Two people briefed on the GM plan reported progress Monday toward a deal with the United Auto Workers, but UAW Legislative Director Alan Reuther said he did not expect labor agreements in time for Tuesday's deadline.
GM executives have said the company only has to show substantial progress by Tuesday, with the whole plan finalized by March 31.
Reuther, who heads the UAW's Washington office, said the Obama administration's appointment Sunday night of a task force to oversee the automakers' restructuring should get things moving.
"I think this is an ongoing process, and having the Obama administration finally putting this task force in operation, hopefully it will be able to facilitate discussions going forward," Reuther said.
At GM, UAW bargainers walked out of talks Friday night in a spat over the company's contributions to a union-run trust fund that will take on retiree health care expenses starting next year.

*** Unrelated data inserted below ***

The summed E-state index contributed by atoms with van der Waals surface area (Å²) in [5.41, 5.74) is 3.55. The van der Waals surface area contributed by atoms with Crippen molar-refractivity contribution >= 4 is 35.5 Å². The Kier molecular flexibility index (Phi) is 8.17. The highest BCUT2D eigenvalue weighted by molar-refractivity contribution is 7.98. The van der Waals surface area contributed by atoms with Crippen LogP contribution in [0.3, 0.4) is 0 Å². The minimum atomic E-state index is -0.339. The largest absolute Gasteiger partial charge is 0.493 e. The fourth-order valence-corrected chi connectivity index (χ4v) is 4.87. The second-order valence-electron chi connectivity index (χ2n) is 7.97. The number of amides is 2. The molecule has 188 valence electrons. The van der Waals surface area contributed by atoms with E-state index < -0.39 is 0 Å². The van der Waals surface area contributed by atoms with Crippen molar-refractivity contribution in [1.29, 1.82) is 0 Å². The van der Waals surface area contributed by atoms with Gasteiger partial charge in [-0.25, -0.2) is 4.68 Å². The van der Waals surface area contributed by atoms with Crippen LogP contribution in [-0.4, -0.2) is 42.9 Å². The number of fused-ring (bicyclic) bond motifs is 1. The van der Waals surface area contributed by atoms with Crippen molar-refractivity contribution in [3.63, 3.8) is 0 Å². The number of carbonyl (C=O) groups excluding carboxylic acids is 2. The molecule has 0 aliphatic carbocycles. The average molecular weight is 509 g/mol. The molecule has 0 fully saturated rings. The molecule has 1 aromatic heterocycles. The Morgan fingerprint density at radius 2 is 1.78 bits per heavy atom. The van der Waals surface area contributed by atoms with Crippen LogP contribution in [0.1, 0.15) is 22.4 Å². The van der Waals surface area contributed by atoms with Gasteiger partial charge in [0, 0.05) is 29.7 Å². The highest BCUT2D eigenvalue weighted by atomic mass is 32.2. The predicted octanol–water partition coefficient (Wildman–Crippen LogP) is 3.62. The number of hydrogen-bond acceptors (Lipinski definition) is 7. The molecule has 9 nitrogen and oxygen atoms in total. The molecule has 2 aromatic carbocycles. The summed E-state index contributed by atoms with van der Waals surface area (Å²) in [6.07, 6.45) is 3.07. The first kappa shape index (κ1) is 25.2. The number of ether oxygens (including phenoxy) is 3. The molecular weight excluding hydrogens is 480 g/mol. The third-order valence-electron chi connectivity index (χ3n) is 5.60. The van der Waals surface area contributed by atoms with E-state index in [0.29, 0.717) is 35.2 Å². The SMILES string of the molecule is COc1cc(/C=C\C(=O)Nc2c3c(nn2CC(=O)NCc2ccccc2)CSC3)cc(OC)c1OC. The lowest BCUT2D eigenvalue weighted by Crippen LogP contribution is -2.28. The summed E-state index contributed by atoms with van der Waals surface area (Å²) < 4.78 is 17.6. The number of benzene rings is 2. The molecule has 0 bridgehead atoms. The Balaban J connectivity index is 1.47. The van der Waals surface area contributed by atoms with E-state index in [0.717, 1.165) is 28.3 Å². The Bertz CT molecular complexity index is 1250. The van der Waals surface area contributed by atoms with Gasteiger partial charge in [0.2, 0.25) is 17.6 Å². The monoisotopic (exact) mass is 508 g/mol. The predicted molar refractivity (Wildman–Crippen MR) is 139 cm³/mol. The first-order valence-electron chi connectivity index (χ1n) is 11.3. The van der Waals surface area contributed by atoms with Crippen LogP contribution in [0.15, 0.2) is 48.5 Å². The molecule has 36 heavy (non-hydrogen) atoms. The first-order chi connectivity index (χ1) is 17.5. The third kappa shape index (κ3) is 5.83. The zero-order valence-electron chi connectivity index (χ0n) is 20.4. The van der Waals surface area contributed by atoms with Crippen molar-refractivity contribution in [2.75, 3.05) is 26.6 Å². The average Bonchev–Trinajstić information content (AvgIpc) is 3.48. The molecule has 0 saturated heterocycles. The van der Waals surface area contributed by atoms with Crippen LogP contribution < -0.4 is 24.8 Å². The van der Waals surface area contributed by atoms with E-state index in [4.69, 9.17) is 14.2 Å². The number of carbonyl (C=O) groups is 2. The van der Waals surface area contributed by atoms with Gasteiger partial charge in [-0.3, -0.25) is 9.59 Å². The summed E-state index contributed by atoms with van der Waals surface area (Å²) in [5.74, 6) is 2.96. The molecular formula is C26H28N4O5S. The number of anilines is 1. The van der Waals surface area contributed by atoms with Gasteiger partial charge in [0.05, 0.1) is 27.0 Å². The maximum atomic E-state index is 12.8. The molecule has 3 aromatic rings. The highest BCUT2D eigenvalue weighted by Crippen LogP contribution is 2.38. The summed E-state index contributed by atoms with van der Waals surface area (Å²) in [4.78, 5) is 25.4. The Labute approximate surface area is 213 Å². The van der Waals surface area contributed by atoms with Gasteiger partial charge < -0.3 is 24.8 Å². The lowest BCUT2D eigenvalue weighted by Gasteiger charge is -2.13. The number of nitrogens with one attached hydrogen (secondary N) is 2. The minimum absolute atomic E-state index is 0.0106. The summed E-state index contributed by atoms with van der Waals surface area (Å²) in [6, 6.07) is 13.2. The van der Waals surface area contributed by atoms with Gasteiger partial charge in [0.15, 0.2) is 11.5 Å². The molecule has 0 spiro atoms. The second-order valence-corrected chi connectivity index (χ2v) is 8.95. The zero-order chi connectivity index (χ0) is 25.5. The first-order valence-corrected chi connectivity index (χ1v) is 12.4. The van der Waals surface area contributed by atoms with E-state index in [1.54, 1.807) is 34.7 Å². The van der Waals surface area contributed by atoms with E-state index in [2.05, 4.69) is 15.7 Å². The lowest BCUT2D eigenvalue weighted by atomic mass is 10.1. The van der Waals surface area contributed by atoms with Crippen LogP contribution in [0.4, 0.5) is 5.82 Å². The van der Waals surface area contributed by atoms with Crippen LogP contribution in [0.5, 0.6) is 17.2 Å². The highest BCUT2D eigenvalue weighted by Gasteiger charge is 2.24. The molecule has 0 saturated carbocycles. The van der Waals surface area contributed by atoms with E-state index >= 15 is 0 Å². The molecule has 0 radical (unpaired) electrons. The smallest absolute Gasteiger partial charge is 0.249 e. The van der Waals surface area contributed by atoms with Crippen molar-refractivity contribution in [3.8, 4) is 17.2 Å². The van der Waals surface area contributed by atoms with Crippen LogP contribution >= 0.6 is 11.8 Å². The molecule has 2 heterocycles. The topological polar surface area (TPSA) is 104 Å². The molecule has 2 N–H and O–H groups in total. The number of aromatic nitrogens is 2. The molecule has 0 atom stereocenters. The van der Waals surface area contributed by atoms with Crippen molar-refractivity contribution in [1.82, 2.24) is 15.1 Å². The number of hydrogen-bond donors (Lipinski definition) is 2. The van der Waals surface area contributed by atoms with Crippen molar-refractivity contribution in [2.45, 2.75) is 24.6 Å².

GM's plan is likely to seek more money, at least up to the $18 billion that it requested from Congress in December under its worst-case scenario projections. That scenario has arrived with U.S. sales at a 26-year low and auto sales dropping in other parts of the world, a person briefed on GM's plan said.
The plan will stick with GM's public strategy of trying to remain viable and avoiding Chapter 11 bankruptcy protection, said the person, who spoke on condition of anonymity because the plan has not been finalized.
Gibbs said the Obama administration looks forward to reviewing GM and Chrysler's restructuring plans, and the president wouldn't rule out a government-backed bankruptcy for the struggling automakers.